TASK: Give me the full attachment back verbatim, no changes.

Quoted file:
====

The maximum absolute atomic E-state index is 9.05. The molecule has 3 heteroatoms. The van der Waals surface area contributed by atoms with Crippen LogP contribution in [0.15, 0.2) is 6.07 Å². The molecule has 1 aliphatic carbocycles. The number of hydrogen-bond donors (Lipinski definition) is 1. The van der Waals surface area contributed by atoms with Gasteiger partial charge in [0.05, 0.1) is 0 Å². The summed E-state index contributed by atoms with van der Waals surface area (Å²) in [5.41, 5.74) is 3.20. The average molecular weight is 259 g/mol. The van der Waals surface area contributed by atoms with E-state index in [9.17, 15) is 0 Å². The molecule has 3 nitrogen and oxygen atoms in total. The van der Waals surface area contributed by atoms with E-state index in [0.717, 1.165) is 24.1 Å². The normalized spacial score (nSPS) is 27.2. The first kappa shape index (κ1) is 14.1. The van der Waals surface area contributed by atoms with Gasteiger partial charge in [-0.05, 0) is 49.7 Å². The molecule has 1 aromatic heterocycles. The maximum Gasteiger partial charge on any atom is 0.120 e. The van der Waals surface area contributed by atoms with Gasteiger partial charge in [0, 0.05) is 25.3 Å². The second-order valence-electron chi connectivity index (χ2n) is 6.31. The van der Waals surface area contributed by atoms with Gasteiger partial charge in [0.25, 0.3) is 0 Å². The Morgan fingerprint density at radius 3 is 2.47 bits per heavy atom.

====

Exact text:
The maximum absolute atomic E-state index is 9.05. The molecule has 3 heteroatoms. The van der Waals surface area contributed by atoms with Crippen LogP contribution in [0.15, 0.2) is 6.07 Å². The molecule has 1 aliphatic carbocycles. The number of hydrogen-bond donors (Lipinski definition) is 1. The van der Waals surface area contributed by atoms with Gasteiger partial charge in [0.05, 0.1) is 0 Å². The summed E-state index contributed by atoms with van der Waals surface area (Å²) in [5.41, 5.74) is 3.20. The average molecular weight is 259 g/mol. The van der Waals surface area contributed by atoms with E-state index in [9.17, 15) is 0 Å². The molecule has 3 nitrogen and oxygen atoms in total. The van der Waals surface area contributed by atoms with E-state index in [0.717, 1.165) is 24.1 Å². The normalized spacial score (nSPS) is 27.2. The first kappa shape index (κ1) is 14.1. The van der Waals surface area contributed by atoms with Gasteiger partial charge in [-0.05, 0) is 49.7 Å². The molecule has 1 aromatic heterocycles. The maximum Gasteiger partial charge on any atom is 0.120 e. The van der Waals surface area contributed by atoms with Gasteiger partial charge in [0, 0.05) is 25.3 Å². The second-order valence-electron chi connectivity index (χ2n) is 6.31. The van der Waals surface area contributed by atoms with Gasteiger partial charge in [0.25, 0.3) is 0 Å². The Morgan fingerprint density at radius 3 is 2.47 bits per heavy atom.